Born on January 4, 1954, in Mount Vernon, NY; raised in Boulder, CO. Addresses: Record company--Leo Records, 3 Larchmont St., Dorchester, MA 02124.

An innovative guitarist and a true maverick of modern American music, Eugene Chadbourne has spent his career both undermining and energizing the contemporary rock scene, ignoring all of the barriers traditionally placed between folk, blues, country, jazz, and rock. In addition to working within these Western formats, he feels just as comfortable exploring the sounds of various other cultures, often incorporating Asian and Middle Eastern styles and instrumentation into his creations. Likewise, his trademark electric rake--a lawn rake fitted with a pickup--further demonstrates the musician's knack for discovering new sound possibilities. "One of the things I liked about the music in the '60s was how weird it got and how many sound effects were on the records," Chadbourne told Los Angeles Times writer Josef Woodard. "I really missed that when we started weeding that out of rock."

Because of his penchant for combining various forms, as well as inventing his own sound devices, critics find it difficult to place Chadbourne and his growing discography neatly within the scheme of American music. "He is many things at once: a hillbilly improviser, a self-made raconteur, a pop gemologist and a new music eclectic who mixes up jazz, folk, noise and neo-vaudeville," noted Woodard. Nonetheless, the frizzy-haired Chadbourne has remained one of the underground community's most famous and well-regarded eccentrics since the mid-1970s. In the 1990s, he found a wider audience surprisingly more receptive to his music than in the past, and enjoyed growing success. A man of self-reliance, Chadbourne regularly performs in odd places, such as record and book stores, as well as in smaller clubs and fringe music festivals. With no set lists, anything is liable to happen at a Eugene Chadbourne gig.

Chadbourne, born on January 4, 1954, in Mount Vernon, New York, grew up in relative cultural isolation in Boulder, Colorado. Even as an adult, he made his home base in the rural community of Greensboro, North Carolina, where he lives with his family. Raised by his mother, a refugee of the Nazi death camps, Chadbourne took up the guitar at age 11 after watching the Beatles perform on the Ed Sullivan Show. In high school, Chadbourne played covers of Bob Dylan and Jimi Hendrix with various bands. Hendrix, in particular, became an important influence, prompting him to begin experimenting with distortion pedals and fuzzboxes, as did protest singer Phil Ochs, an early rival to Dylan. However, Chadbourne soon grew tired of the conventions of rock and pop. Thus, he traded in his electric guitar for a Harmony six-string acoustic and learned to play bottleneck blues.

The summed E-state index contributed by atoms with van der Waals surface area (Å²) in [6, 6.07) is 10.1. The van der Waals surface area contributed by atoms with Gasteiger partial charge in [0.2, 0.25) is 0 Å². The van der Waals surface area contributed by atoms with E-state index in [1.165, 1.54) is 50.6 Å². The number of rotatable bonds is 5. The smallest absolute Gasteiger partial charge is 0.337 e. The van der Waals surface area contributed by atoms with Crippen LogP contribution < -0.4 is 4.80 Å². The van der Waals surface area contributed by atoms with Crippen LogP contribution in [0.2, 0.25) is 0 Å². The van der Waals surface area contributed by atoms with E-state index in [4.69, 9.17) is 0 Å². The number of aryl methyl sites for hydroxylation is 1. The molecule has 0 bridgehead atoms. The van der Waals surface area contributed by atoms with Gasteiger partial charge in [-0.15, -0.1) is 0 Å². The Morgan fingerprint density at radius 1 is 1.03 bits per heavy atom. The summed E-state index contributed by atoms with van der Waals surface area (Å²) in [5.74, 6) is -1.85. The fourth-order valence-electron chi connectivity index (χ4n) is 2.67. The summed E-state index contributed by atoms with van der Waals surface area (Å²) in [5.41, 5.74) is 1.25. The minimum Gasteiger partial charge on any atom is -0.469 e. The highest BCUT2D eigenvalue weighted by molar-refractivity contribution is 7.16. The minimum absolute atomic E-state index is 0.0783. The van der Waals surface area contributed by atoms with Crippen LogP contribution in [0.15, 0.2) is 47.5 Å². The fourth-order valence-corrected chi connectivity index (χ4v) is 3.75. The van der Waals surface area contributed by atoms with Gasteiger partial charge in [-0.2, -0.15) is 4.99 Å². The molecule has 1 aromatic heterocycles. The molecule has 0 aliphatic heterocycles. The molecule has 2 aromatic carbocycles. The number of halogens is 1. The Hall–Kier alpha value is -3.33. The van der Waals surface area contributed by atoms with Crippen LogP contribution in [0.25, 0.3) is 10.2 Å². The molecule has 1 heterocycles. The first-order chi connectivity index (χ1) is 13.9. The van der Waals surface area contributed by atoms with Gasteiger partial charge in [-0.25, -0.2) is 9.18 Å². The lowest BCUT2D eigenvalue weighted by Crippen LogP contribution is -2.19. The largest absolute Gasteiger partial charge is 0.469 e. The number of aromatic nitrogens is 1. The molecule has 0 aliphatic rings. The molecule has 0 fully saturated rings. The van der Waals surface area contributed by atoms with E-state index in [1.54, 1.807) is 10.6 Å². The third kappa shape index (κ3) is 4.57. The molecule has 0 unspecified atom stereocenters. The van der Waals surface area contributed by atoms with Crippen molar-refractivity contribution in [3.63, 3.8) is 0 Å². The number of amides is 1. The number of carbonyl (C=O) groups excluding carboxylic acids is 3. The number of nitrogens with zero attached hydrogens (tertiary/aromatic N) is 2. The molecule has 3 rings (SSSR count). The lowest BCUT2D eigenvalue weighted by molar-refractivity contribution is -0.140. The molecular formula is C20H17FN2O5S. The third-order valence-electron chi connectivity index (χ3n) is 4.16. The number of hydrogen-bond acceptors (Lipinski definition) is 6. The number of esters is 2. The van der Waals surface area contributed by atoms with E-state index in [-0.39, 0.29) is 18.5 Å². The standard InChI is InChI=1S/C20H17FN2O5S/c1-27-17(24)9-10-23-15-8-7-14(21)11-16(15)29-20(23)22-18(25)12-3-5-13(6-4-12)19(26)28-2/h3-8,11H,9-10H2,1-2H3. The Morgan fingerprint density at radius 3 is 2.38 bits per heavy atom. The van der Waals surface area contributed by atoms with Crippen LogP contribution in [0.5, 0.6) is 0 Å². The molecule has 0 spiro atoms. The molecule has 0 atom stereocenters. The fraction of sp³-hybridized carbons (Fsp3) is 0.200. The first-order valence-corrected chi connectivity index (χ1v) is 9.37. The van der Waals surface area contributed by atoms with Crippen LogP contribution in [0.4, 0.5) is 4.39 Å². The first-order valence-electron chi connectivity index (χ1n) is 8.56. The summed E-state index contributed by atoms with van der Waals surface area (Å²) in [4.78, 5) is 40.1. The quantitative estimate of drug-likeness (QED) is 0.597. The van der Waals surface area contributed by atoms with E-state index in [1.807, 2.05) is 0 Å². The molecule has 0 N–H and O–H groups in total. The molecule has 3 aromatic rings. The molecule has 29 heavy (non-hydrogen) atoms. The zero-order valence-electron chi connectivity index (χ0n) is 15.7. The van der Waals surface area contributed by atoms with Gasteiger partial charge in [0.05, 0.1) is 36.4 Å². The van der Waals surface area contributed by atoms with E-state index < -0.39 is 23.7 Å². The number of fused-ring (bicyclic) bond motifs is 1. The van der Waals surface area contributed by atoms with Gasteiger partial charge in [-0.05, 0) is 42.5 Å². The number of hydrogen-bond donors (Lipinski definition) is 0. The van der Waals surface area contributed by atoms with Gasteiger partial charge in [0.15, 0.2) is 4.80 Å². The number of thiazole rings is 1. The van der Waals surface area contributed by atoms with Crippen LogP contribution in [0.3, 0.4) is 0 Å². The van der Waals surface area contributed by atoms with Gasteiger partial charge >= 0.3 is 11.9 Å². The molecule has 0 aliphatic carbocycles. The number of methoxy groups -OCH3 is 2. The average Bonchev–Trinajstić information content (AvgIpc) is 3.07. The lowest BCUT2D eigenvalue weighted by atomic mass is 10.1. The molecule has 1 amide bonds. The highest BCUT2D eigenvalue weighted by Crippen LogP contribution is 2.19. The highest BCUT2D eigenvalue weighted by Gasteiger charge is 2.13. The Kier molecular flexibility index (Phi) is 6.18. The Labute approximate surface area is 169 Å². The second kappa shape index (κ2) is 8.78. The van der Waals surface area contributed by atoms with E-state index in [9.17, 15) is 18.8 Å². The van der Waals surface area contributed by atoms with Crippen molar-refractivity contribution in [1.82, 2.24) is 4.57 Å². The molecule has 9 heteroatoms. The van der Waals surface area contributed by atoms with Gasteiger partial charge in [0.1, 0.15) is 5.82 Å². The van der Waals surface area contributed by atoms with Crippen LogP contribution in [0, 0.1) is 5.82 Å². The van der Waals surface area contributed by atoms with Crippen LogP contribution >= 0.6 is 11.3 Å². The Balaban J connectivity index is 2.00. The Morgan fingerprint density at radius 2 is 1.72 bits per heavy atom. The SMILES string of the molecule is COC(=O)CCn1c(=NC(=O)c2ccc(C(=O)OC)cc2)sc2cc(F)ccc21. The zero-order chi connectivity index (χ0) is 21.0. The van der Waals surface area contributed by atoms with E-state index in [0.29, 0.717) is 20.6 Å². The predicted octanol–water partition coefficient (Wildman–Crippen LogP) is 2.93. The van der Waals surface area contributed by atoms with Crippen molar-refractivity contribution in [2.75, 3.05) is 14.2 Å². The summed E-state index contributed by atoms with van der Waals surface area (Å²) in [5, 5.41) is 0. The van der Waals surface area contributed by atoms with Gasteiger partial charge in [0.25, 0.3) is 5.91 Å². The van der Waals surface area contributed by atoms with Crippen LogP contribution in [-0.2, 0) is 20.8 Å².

Jazz, too, served as an important formative discovery. First came exposure to John Coltrane and Roland Kirk, whose music puzzled him initially. Before long, however, Chadbourne found himself hooked on the whole catalog of the 1960s black jazz revolution. Some of his favorites included Charles Mingus, Eric Dolphy, Pharoah Sanders, and Ornette Coleman, as well as England's free improviser, Derek Bailey.

Despite his love for music, Chadbourne first chose to study journalism as a profession, a decision that many speculate was prompted by Ochs's radical songs. Chadbourne further delayed his decision to take up music full time, and also derailed his journalistic pursuits, by exiling himself to Canada in order to avoid the Vietnam War draft. In 1976, President Jimmy Carter declared amnesty for conscientious objectors to the war, and Chadbourne returned to the United States and settled in New York City. Here he focused on his music in earnest, all the while making contact with other downtown performers. That same year, he released his debut solo album, Solo Acoustic Guitar.

After recording his debut, Chadbourne delved further into more experimental music, building connections in New York's "loft scene" of avant-garde artists throughout the 1970s. In 1977, he played on Frank Lowe's Lowe & Behold alongside Billy Bang. Around the same time, the guitarist met two of his most significant collaborators, visionary saxophonist John Zorn and West Coast-based guitarist Henry Kaiser, who both shared Chadbourne's inclinations to uncover the possibilities of purely improvisational music. Among the albums Chadbourne issued of his work are the now hard-to-find School and 2000 Statues: The English Channel. Also during these years, Zorn and Chadbourne, along with cellist Tom Cora, made notorious ventures into the Midwest with improvised country and western implosions.

Although Chadbourne became a leading figure on the improv scene, he returned to his initial interest in the folk tradition as well, taking a stand against corporate America and worldwide militarization and industrialization. He would often forsake his instrumental abilities in favor of a hard-hitting approach, living up to his personal vision of rock as a revolutionary form of expression. Through his myriad influences, Chadbourne soon carved out his own unique style, one comprised of protest music, free jazz, and noise experiments.